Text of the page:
• ‘I'm not sure that eschewing the incipient vulgarity of the two marches by Wagner is entirely a good thing, though!’
      • ‘In the second movement - the funeral march - musical iconography impinges on performance.’
      • ‘The Normandy Band of the Queen's Division provided a full range of music from marches to the stirring Post Horn Gallop.’
      • ‘I may have listened to the slow movement funeral march too many times to really hear it.’
      • ‘My only thought about the march so far is that it's not a march in the direct Mahlerian sense.’
      • ‘There follows a mournful Largo second movement that is, in effect, a funeral march.’
      • ‘Funeral marches abound in Mahler, and they don't always mean literal death.’
      • ‘With their use of tone rows and dense counterpoint these pieces should dispel any ideas that Ives's music is just about jaunty marches and musical borrowings.’
      • ‘It is now a permanent part of classical popular music, in the same way as the waltzes of Strauss or the marches of Sousa.’
      • ‘Instead the music becomes a jaunty march, of the sort that would have been associated with the armies of revolutionary France.’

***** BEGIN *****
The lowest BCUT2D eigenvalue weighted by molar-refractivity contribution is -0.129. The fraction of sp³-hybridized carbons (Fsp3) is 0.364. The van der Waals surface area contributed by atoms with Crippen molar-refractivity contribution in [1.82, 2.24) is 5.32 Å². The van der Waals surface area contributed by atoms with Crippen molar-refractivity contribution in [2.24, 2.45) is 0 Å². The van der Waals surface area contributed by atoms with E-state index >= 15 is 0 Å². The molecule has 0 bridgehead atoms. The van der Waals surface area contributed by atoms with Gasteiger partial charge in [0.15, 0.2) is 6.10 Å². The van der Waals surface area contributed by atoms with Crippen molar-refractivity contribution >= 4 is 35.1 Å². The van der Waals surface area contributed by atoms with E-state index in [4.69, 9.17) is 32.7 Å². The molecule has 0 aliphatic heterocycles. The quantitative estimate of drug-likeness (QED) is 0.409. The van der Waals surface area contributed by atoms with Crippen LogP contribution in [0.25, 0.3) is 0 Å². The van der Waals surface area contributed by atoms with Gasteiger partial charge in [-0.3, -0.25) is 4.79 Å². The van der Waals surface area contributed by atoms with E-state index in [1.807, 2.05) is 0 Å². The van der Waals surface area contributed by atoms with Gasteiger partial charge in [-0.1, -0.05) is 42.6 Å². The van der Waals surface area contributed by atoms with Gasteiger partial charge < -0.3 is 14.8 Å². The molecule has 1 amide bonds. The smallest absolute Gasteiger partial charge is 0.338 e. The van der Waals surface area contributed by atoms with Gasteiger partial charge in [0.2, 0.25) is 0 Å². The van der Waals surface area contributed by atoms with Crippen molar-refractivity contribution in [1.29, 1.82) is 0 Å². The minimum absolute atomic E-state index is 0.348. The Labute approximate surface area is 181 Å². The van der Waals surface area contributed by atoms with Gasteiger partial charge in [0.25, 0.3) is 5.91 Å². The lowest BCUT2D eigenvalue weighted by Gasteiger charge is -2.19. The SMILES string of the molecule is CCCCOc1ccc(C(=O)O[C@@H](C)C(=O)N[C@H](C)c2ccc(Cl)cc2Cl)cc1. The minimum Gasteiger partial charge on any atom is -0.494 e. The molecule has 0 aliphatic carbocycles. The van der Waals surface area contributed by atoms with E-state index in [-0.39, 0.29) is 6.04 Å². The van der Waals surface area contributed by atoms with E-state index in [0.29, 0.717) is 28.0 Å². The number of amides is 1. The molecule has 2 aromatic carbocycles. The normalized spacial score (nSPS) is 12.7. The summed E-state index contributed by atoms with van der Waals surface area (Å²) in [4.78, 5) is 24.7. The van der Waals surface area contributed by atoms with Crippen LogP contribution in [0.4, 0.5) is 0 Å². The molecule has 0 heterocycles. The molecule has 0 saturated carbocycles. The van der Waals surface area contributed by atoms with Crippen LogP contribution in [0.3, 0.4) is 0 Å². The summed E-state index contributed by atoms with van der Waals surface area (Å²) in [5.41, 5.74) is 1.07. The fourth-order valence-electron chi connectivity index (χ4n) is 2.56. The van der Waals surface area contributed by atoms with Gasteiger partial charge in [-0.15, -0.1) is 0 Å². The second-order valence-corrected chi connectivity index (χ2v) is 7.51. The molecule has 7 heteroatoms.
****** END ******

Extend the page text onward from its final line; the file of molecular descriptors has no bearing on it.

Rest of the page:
• ‘Beethoven's seven-movement Serenade begins and ends with an unpompous march.’
      • ‘The orchestra ended its current tune, and instantly began a mournful march.’
      • ‘Soprano Rosalind Sutherland sings in the New Year with an excellent selection of arias, polkas, marches and waltzes from Strauss.’
      • ‘The rhythm isn't really a waltz or a march, but rather a stumbling sort of gait, indicative of what was to come in the next few years.’
      • ‘It will include waltzes, marches, operetta, Neapolitan songs and Irish classics.’
      • ‘One hears the strong link to the brass band marches of early New Orleans.’
    2. 1.2 A procession organized as a protest.
      ‘a protest march’
      • ‘There would be no threats of boycotts; there would be no marches; there would be no high-toned talk.’
      • ‘The methods they used to advance their case were various: petitions, representations, street marches and fasts.’